The sad thing is that it was all too predictable. The league could have looked at the aforementioned ACC tournament, which struggled mightily after being moved from Greenville, where it had enjoyed a lot of success over a nine-year period. Rotating sites did that league no good, and attendance suffered until a multi-year stay in Jacksonville got the event back on track.

In 2009, Mike DeMaine from the Greenville Drive (which co-hosted the event) said that “Maybe if you are in one place a long time, it gets stale for everyone.” I guess he would have favored rotating the Rose Bowl between Pasadena and Fresno.

What a permanent host site does is establish consistency. It makes it easier for fans, coaches, and administrators to plan ahead, knowing from past years what to expect. It helps in developing relationships within the community that lead to increased sponsorships and other promotional opportunities.

You don’t have to take my word for it, though. Take John Iamarino’s comments, for example:

There are advantages to going back to a city: It helps with sponsors; it helps with awareness of the event.

Of course, he wasn’t talking about Charleston. He was talking about Asheville, which will now host the SoCon men’s and women’s basketball tournaments through 2017.

For some reason, the league is anxious to find a permanent home for its basketball tourneys but would rather rotate the baseball tournament, despite evidence suggesting that leaving it in one place is the way to go.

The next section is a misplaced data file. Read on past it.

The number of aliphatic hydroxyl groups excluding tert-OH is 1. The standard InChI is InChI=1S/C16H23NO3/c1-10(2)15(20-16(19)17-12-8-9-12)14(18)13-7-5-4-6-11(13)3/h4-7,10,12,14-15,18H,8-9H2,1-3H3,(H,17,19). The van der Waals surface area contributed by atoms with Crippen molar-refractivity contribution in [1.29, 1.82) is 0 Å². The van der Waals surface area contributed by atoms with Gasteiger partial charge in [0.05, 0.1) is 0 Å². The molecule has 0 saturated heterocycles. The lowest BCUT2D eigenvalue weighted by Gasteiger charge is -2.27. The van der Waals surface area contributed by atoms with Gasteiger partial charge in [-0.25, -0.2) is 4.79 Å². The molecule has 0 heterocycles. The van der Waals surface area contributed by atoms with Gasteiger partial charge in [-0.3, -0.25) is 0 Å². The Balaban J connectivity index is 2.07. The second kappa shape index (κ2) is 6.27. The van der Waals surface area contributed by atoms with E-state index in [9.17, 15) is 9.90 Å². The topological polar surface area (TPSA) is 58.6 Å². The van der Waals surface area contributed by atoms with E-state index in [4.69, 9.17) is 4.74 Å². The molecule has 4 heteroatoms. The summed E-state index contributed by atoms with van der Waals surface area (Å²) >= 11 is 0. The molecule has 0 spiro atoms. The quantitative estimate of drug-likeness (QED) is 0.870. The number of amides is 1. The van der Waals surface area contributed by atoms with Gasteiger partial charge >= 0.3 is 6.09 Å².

That place should be Charleston, which previously demonstrated an ability to “grow” the event in a way that Greenville simply has not been able to match.

Don’t count on it happening, though. Next year the tournament will return to Charleston, but in 2016 and 2017 it will probably move back to Greenville (which has an option to host in those years). After that, who knows.

While moving the tournament around has been a problem, the actual format of the event has also drawn attention, and in a very negative way.

The Southern Conference bracket is set up so that two teams will meet in a winner-take-all final, whether or not one of the teams is undefeated (it is conceivable both could be undefeated). Thus, even though most of the tournament is a double-elimination setup, it is possible for a team to lose only one game in the tournament and still not win the championship.

In fact, that has happened the last two seasons. In both cases, the previously undefeated team lost in the title game (and by one run) to a team that had already lost earlier in the tournament.

The SoCon isn’t the only league to have a single-elimination final, but that’s no excuse for using a format that is clearly unfair.

In a conference like the SEC (which has a single-elimination final and semifinals), the automatic berth in the NCAAs that goes to the tourney champion is not as important as it is to a league like the SoCon. That’s because at least half of the teams in the SEC are getting regional bids anyway (this year, 10 of 14 squads in that league are headed to the NCAA tournament).

Meanwhile, most years the SoCon is a one- or two-bid conference, never more than three. Winning the tournament championship is critical. That auto-bid means something. Devaluing it by using a made-for-TV tournament format is borderline unconscionable.

What’s worse, though, is that the final is not on television anyway. It’s on ESPN3. That is not the same thing as ESPN or ESPN2 or ESPNU or ESPN The Ocho or any other ESPN channel you can name. What’s the point of using a bracket designed for a one-shot television window when you aren’t even on TV?

There is no reason not to hold a standard double-elimination tournament. That’s the fair thing to do, the right thing to do, and the sensible thing to do.

Don’t count on that happening, either.